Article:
Men and Women Ain’t So Different
Men are from Mars, Women are from Venus….or are they? Couldn’t we all just be from Earth? Finally science has produced evidence that supports what we already knew — the whole “men are from Mars, women are from Venus” trope is false. According to a new study from the University of Rochester, men and women don’t have such distinct psychological characteristics after all. Watch Laci and Trace as they delve into the classic gender debate.
by DNews Channel.
Cells cultured along origami seams, prodded to self assemble into 3D shapes. Future applications include organ growth and drug delivery.
Awesome! If you missed this cellular origami technique a couple weeks ago, you can read about it in this post of mine from a couple weeks ago. On a side note, I’m always happy when people turn science into GIFs.
What Makes Cancer Cells Different?
We’ve talked before about how tricky a disease cancer is. Or, if you want to be accurate, how tricky a “set of diseases” it is. I mean, a single tumor is like a world unto itself, full of different populations of cells, each with their own individual set of mutations. That’s crazy to think about.
Cancer is the result of one of our cells’ most basic and core functions, cell division, gone awry. What causes it, in the large sense? How can we use cancer’s tricks against it to try and treat these diseases?
George Zaidan tackles those questions for TED-Ed in the video above. If nothing else, it’s the best combination of beans, fabric and cancer biology I’ve ever seen in a video. Goes nicely with my TED-Ed video on how the human genome is organized in the first place.
These snowflake-like crystals grow from tiny imperfections in floating sea ice, the super-frigid air causing water vapor to crystallize right out of the air into the stunning ordered shapes you see.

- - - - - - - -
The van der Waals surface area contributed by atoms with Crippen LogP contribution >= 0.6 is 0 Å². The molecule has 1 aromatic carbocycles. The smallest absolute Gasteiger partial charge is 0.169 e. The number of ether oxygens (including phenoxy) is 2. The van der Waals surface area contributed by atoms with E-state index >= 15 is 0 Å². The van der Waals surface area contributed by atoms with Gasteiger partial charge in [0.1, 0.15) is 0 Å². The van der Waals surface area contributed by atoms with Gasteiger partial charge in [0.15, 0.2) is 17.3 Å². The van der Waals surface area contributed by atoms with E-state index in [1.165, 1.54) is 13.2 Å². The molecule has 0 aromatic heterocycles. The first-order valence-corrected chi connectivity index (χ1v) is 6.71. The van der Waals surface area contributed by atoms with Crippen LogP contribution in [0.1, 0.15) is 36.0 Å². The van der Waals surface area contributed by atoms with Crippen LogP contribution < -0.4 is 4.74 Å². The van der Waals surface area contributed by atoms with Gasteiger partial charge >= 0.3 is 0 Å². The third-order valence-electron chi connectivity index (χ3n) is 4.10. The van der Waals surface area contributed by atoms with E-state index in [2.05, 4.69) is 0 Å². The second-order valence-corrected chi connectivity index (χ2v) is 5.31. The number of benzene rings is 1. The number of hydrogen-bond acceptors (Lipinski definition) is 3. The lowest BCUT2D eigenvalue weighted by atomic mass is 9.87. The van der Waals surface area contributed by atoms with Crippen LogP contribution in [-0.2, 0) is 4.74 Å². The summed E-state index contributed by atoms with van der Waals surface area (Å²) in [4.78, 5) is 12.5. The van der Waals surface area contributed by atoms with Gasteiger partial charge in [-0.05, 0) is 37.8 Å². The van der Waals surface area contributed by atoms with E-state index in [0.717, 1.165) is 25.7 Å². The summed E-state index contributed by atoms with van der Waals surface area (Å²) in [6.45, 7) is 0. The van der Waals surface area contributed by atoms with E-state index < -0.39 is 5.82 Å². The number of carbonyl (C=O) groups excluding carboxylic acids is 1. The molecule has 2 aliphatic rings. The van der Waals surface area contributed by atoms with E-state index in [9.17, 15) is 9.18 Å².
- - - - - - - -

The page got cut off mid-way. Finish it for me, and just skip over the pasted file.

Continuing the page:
These “frost flowers” have been found to harbor microbial life, far more than the sea around them, creating tiny ecosystems like forzen coral. Life does find a way, huh?
Is The 5-Second Rule True?
I’ll go ahead and spoil the answer to that question and tell you no, it is not true.
But you won’t believe just how interesting the world of touching, not touching, and the shake-rattle-and-roll of molecular interactions can be. And when you find out how many little bacterial bugs are living on the things that you touch every day, you might decide to live in a plastic bubble for 2013. Great video from Vsauce.
How it feels to have a stroke
Neuroanatomist Jill Bolte Taylor had an opportunity few brain scientists would wish for: One morning, she realized she was having a massive stroke. As it happened — as she felt her brain functions slip away one by one, speech, movement, understanding — she studied and remembered every moment. This is a powerful story about how our brains define us and connect us to the world and to one another.
I don’t thing anything will beat those 20 minutes today.